It's been a tradition for Chicago Jewish Day School students to light the Hanukkah candles at the Jewish United Fund. This year, our Grade Four students were invited to light the 2nd night with elected officials and community leaders. Our students shined by sharing their Hanukkah joy with the Chicago community. Tune in here to watch the video of them lighting the candles and their Hanukkah sing-a-long.
Inside the Classroom Blog
Over 300 people in our CJDS community joined together to celebrate the first night of Hanukkah! Hosted by our Parent Committee, the evening was filled with delicious food, crafts, games, like Flip the Latke, Pin the Candle on the Hanukiyah and a Hanukkah-themed Photobooth! We lit the first candle together on our 6-ft LEGO Hanukiyah, which was built by our very own students in their mishpachot, multi-grade families. Our sing-a-long was led by the talented Cantor Sheera Ben-David of Temple Sholom and CJDS Parent of Baxter Miller, Grade 2.
This week in Hebrew/Judaic Studies, our Grade Three students started preparing to become Maccabees. They learned about the story of the Maccabees, pretended to be Greek, in case a Greek soldier came by, experimented with olive oil, and began to decorate their battle shields. The classroom has become ancient Judea, and they are ready to fight to keep our Jewish identities!
Our Grade 5 students culminated their Medieval Times unit with a beautiful performance of dancing, singing and playing instruments. Through the integration of art, music, language arts, social studies, and Judaic Studies, each student picked a research topic that took place during the Medieval Times, including but not limited to castles, medicine, feudalism, sicknesses and cures, Joan of Arc and more! They presented their projects with physical renderings, a poster, a thesis essay, a story in Jewish Studies about the Spanish Inquisition and a timeline linking the Medieval period to the Spanish Inquisition. All of the projects and papers were created in school, so it was a beautiful presentation and wonderful surprise for the parents.
Grade 8 students continued their space investigation using Lego Mindstorms Robotics. Similar to NASA engineers, our students programmed the rovers to complete specific tasks remotely, as if it were on the surface of a planet, like Mars. They used computational and critical thinking skills to code the rover using a laptop, test their code using the rover, and then go back to the original code and revise it to successfully complete a mission. Students collaborated in teams and if you were to walk in, it looked like a NASA control room!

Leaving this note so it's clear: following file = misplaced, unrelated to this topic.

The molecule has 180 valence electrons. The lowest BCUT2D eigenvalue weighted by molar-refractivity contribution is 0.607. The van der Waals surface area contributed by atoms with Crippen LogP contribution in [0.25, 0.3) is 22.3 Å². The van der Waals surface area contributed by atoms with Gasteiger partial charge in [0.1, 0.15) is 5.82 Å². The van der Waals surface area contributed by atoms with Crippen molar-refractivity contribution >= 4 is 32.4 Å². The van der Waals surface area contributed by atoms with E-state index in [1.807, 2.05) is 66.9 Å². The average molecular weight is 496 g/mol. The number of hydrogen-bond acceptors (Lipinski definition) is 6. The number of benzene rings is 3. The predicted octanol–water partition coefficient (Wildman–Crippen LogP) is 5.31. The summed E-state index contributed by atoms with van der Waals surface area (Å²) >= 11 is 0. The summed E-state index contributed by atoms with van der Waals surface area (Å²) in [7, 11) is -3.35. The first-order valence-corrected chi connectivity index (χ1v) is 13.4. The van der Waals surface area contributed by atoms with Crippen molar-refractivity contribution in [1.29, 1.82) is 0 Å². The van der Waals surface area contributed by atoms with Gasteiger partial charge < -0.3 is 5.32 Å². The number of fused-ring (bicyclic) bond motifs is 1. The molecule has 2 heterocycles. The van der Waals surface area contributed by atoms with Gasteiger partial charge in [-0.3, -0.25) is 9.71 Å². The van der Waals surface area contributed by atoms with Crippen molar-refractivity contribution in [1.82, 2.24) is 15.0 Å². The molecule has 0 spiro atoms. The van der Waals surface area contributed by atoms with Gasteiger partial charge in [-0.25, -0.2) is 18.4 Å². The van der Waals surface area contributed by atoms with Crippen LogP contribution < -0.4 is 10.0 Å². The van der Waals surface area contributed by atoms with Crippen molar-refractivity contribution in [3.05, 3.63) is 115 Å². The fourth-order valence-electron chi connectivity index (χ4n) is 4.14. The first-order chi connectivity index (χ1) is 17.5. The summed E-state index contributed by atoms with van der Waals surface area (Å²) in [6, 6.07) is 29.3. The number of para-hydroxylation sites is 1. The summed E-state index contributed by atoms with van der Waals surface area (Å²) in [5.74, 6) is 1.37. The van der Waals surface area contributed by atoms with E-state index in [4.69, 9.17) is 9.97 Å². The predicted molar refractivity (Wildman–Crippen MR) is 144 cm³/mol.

In our Mayflower unit, students study the history of the Pilgrims and Strangers on their journey to the New World. We researched and learned the historical events leading up to the voyage. Every student took on the role of an actual passenger who was aboard the Mayflower. Students embodied their roles and spent a week on our classroom Mayflower simulating the journey. Before they boarded the ship, they recited the Traveler's Prayer to have a safe journey to the New World. On the ship, they experienced water contamination, a storm, and the birth of a baby! As part of the unit, we integrate non-fiction reading and writing journal entries. We also use technology to create a comic strip showing daily life and family structures aboard the Mayflower. Our Hebrew/Judaic studies teachers make the connection between the parasha Lech Lecha when Avraham left his home to journey to a new land.
Integration is a central component of Chicago Jewish Day School's curriculum. Integrated learning is when children broadly explore knowledge across various subjects as they relate to a certain theme. Kindergarten students are using the app, Seesaw, to document and share the learning they do in class with each other. Through technology, students can enhance their understanding of basic addition with the opportunity to visually demonstrate and explain their thinking to their peers. This activity not only improves students' understanding of math and technology, but also empowers them to apply critical and creative thinking skills that elevate their learning. This holistic approach reflects the interactive nature of the real world and promotes lifelong learning.
Hot off the press! CJDS Grade 7 students featured in the JUF News for their Walk for Water initiative. Thank you to CJDS Parent, Paul Wieder for writing the article and joining our Grade 7 students on their walk!
Chicago Jewish Day School students ‘Walk for Water’
"How does it feel to walk three miles-lugging a jug of water?
Seventh graders at Chicago Jewish Day School (CJDS) wanted to know. They had learned that, in South Sudan, villagers often must walk more than three miles, sometimes several times a day, just to get clean water-leaving little time for education.
This week, Grade One students started Math Centers. Both classes are coming together twice a week to participate in rotating learning centers. Students will be doing various independent, partner, small-group, and teacher-led learning activities. These centers offer opportunities for supporting developing skills, reviewing previously introduced concepts, and challenging students as appropriate.
Our mathematics program is a research-based and field-tested curriculum that focuses on developing children’s understandings and skills in ways that produce life-long mathematical power.